Environment Committee on Jan. 30, 2019
Stetski: “My question is for the Canadian Fuels Association.
What improvements can the Canadian Fuels Association make to decrease greenhouse gases? What improvements can you make to reduce GHGs?”
Peter Boag, President and Chief Executive Officer, Canadian Fuels Association:
“Certainly as we look at it in the context of the clean fuels standard in particular in terms of the work we’ve done with Environment and Climate Change Canada and identifying compliance pathways, continuous improvements in reducing energy consumption and improving energy efficiency in refineries will ultimately reduce the carbon intensity of the fuel we produce. Opportunities that do align with some of the limited opportunities around the output-based pricing system will, again, assist in reducing the carbon intensity of the fuel we produce. Certainly, blending biofuels, biocomponents, whether that’s renewable diesel or whether it’s ethanol, presents other compliance opportunities, but they come at a cost.
The challenge we have with regulatory mechanisms like the clean fuel standard or renewable fuel standards is that they are not particularly transparent with respect to the costs. We don’t see how this is the price of carbon and how that translates to the price of a litre of fuel.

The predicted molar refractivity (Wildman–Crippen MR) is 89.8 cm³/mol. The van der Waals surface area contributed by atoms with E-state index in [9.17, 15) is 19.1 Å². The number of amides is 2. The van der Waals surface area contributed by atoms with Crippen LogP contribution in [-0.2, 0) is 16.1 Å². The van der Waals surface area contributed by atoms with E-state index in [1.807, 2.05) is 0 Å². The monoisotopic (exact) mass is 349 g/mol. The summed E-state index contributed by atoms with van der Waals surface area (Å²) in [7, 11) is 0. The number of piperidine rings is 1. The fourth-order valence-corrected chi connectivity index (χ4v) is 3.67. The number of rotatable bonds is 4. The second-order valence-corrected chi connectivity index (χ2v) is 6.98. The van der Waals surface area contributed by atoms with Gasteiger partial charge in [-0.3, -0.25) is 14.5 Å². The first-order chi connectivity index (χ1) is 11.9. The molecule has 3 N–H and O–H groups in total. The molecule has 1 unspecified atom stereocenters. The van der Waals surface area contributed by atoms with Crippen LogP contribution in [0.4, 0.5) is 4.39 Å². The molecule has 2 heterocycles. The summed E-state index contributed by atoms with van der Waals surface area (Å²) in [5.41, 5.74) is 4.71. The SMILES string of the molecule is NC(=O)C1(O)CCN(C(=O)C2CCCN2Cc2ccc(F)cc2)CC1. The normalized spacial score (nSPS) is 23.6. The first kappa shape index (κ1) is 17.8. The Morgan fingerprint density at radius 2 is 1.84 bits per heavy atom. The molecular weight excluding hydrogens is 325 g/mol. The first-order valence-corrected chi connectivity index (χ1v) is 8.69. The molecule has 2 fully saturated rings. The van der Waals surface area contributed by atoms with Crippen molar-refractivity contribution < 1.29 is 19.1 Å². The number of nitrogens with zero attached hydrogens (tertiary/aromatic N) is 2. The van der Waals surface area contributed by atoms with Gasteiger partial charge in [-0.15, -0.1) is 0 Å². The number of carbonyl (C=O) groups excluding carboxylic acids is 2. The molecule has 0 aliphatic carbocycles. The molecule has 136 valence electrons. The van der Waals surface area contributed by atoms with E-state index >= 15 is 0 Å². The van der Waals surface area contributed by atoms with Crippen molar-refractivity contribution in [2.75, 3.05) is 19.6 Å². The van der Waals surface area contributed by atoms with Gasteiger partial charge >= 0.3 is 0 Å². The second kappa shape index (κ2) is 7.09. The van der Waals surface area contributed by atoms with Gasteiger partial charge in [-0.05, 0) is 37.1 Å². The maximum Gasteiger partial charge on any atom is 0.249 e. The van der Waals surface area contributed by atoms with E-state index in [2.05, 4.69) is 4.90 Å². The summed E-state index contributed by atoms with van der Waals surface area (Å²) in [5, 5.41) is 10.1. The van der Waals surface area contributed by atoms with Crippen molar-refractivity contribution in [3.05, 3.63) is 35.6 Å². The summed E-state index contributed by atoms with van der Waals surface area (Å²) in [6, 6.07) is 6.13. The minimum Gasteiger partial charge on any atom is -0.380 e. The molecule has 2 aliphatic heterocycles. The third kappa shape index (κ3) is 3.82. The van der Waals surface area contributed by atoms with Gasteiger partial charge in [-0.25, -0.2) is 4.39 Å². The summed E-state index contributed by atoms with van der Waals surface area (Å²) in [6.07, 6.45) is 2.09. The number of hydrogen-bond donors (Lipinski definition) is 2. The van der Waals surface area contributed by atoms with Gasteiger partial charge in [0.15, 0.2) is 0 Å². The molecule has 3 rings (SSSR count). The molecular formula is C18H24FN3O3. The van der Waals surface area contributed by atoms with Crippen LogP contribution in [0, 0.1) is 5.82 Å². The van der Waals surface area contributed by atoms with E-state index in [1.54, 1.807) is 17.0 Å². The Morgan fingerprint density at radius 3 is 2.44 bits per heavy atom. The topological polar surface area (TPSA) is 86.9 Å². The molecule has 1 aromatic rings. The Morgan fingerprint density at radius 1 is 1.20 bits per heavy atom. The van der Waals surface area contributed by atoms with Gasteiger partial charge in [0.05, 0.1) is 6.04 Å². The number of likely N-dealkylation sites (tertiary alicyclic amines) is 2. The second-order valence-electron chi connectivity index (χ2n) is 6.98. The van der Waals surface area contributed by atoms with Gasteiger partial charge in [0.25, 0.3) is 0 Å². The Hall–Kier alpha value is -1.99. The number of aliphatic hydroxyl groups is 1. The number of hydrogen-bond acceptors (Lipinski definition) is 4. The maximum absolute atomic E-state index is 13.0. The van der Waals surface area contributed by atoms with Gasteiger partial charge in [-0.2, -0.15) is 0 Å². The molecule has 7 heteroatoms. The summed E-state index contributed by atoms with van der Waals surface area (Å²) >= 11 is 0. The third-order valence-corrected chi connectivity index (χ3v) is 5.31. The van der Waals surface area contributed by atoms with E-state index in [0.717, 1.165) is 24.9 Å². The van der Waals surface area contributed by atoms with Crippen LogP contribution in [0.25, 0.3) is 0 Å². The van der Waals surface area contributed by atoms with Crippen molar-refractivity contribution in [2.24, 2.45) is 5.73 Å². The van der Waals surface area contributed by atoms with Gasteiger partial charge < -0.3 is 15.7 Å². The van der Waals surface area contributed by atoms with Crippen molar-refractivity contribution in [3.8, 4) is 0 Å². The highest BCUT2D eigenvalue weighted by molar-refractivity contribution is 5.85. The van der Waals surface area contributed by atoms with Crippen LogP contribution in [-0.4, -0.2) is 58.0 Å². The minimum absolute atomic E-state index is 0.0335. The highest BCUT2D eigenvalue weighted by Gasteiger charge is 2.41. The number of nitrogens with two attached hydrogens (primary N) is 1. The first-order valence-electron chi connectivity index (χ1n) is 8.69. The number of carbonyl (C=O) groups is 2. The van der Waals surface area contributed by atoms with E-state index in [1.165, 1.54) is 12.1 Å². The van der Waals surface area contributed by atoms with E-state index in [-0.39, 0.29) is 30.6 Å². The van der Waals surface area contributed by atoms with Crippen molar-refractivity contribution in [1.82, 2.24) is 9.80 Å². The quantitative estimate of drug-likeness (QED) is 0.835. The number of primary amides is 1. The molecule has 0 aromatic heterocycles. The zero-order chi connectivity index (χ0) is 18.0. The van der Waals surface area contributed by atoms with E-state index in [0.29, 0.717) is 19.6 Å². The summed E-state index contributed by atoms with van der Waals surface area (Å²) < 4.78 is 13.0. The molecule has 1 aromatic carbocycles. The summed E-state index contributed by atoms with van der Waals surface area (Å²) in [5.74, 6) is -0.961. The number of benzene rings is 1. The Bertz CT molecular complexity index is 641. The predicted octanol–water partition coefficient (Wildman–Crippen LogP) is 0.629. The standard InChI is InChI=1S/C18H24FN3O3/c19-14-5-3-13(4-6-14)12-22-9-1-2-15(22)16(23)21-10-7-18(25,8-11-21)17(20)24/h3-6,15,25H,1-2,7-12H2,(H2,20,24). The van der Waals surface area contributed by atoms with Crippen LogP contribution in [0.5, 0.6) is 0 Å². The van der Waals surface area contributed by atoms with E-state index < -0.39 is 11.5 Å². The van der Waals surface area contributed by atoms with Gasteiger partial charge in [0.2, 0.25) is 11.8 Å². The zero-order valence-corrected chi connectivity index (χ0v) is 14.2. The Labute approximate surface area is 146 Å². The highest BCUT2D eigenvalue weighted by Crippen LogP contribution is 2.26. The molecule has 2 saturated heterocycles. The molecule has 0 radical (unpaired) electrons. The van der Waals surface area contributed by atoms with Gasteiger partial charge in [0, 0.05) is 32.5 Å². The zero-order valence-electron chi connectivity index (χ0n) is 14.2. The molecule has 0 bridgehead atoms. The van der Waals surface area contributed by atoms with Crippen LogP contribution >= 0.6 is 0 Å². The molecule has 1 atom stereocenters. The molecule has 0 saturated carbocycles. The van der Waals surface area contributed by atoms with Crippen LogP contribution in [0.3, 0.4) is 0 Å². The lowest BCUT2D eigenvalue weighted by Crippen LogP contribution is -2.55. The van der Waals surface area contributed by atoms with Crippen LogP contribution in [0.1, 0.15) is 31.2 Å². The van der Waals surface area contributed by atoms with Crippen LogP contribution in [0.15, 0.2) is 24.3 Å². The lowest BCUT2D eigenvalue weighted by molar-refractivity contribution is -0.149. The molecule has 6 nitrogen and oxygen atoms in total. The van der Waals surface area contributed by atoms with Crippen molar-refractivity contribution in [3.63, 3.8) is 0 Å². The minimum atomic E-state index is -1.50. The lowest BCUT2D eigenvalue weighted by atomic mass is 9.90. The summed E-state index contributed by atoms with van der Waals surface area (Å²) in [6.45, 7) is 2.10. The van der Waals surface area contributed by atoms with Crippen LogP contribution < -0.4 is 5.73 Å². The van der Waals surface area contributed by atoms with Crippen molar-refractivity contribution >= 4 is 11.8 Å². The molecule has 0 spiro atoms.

We’ve seen many studies in Canada done by independent think tanks over the last number of years that point to a very high price on cost per tonne mitigated of renewable fuel blending, in the hundreds of dollars per tonne, which aren’t transparent to the average citizen, and, hence, don’t influence their ability to make decisions.
Certainly, it’s a compliance pathway. It’s work we’re doing already. The ethanol blending level in Canada today probably averages better than 7% through various renewable fuel band-aids, but it’s an expensive cost per tonne of GHG mitigation measure.”
Stetski: “Thank you.”
Future role of ethanol in jet fuel
Stetski: “Just because I’m curious, does ethanol have a role in the future of jet fuel?”
Geoffrey Tauvette, Director, Fuel and Environment, WestJet, Environment Committee, National Airlines Council of Canada: “There is a process whereby you can convert alcohol to jet, so it’s a potential pathway.”
Stetski: “We’re not there currently?”
Tauvette: “It has been approved under our international standard or specifications board. Some technologies have just started to appear in order to be able to do it well.”
Why are multiple gas stations always the same price?
Stetski: “My constituents would love to know how come every gas station in Cranbrook is at the same price all the time. They all go up the same and they go down the same, but we can talk about that after.
Peter Boag, President and Chief Executive Officer, Canadian Fuels Association: “That’s what’s called a competitive market.”